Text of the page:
From the chair:
6 Jesus said to him, “I am the way, and the truth, and the life. No one comes to the Father except through me. 7 If you had known me, you would have known my Father also. From now on you do know him and have seen him.”
In the face of consumerism and individualism, the cross is still offensive. Jesus’ self-sacrificing love still confronts and challenges our (my) addiction to TV, fine foods, and relaxation.
However, in the theological academy, I’m not sure that Jesus’ cross is the real hurdle to following him anymore. Love, humility, selflessness are all almost taken for granted. We (theologians) take for granted that we are enlightened enough to see love as superior to hate, humility to arrogance, and selflessness to domination. That doesn’t mean there’s no hurdle, no “offense,” and if we don’t pause, see, and confront it, then we will almost assuredly continue on the smoother way. In the 21st century, North American theological academy, I think the real offense of Jesus is his incarnation. We are confronted by the claim that God really has revealed himself, and that an endless quest to account for all human experience will come at the expense of attention to the divine revelation in Christ. We can’t just “punt” on transcendence, revelation, or the incarnation. If Jesus is the way, the truth, and the life, if through him we have known and seen the Father, then God’s revelation has the right to dominate our lives.
From the desk:
“To be taken seriously by populations that are subjugated pastoral theology will need to have the capacity to engage systems of power…Pastoral theology needs theoretical resources that not only provide psychological insights, but can also interpret the wider cultural, social, economic, and political contexts.”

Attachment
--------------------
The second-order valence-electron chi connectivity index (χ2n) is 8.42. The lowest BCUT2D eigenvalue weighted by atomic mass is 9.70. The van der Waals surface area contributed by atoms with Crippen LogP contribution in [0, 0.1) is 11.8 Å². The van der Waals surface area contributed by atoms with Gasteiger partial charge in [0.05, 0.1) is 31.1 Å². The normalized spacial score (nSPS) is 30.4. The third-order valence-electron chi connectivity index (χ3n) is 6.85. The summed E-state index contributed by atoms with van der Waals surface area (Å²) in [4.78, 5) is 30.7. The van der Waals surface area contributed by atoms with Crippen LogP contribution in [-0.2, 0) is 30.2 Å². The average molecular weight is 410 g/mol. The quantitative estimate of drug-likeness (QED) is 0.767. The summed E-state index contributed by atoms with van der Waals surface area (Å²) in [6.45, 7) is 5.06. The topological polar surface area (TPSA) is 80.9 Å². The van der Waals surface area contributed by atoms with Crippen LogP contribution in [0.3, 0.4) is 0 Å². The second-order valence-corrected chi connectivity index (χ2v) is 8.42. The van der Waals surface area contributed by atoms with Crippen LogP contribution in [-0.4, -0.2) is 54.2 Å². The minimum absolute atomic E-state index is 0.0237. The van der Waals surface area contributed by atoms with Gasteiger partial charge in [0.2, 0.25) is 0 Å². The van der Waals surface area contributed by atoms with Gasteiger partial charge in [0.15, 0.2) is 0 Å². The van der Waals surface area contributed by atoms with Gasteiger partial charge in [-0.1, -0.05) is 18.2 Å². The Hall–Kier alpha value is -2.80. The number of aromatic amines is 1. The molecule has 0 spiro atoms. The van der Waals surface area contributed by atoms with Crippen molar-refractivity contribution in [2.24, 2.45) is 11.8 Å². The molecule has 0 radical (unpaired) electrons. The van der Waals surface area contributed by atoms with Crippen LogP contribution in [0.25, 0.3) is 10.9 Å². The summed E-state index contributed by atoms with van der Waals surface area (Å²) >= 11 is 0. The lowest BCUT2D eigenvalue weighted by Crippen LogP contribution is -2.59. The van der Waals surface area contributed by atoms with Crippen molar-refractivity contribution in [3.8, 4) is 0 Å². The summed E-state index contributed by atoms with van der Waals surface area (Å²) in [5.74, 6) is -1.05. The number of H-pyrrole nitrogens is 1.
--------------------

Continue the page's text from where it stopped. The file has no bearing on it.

-Cedric C. Johnson, “Resistance is Not Futile” in Healing Wisdom (Eerdman’s), 162.
I’ve read a lot about politics and pastoring lately, and while I’m not entirely sure what to conclude, I do believe this: We can’t put all of our focus on individual psychological needs, we must attend to systemic political problems.
On the one hand, “pastoral care” shouldn’t pretend to be professional therapy. In fact, great pastoral care considers people’s psychological needs and helps people with things that professional therapy doesn’t specialize in (ongoing care, spiritual guidance, sometimes in partnership with professional therapy for more acute needs).
In the same way, pastors shouldn’t pretend to be politicians, but we must still consider people’s political needs. We live in a world of systems and power–some of which we suffer from, most of which I (and those like me) benefit from, and though as pastors this isn’t our “profession,” systemic justice must nonetheless become our concern.
“The chair” is the one Annie aptly chose for the corner of our living room, and it’s where I am committed to daily hearing from God’s Word–the Word I above all else hope to speak to others. “The desk” is the one by my coffee grounds and spare charger (if I get to the library early enough); it’s where I have the privilege of reading and thinking all day, where I intend to learn for others’ sake.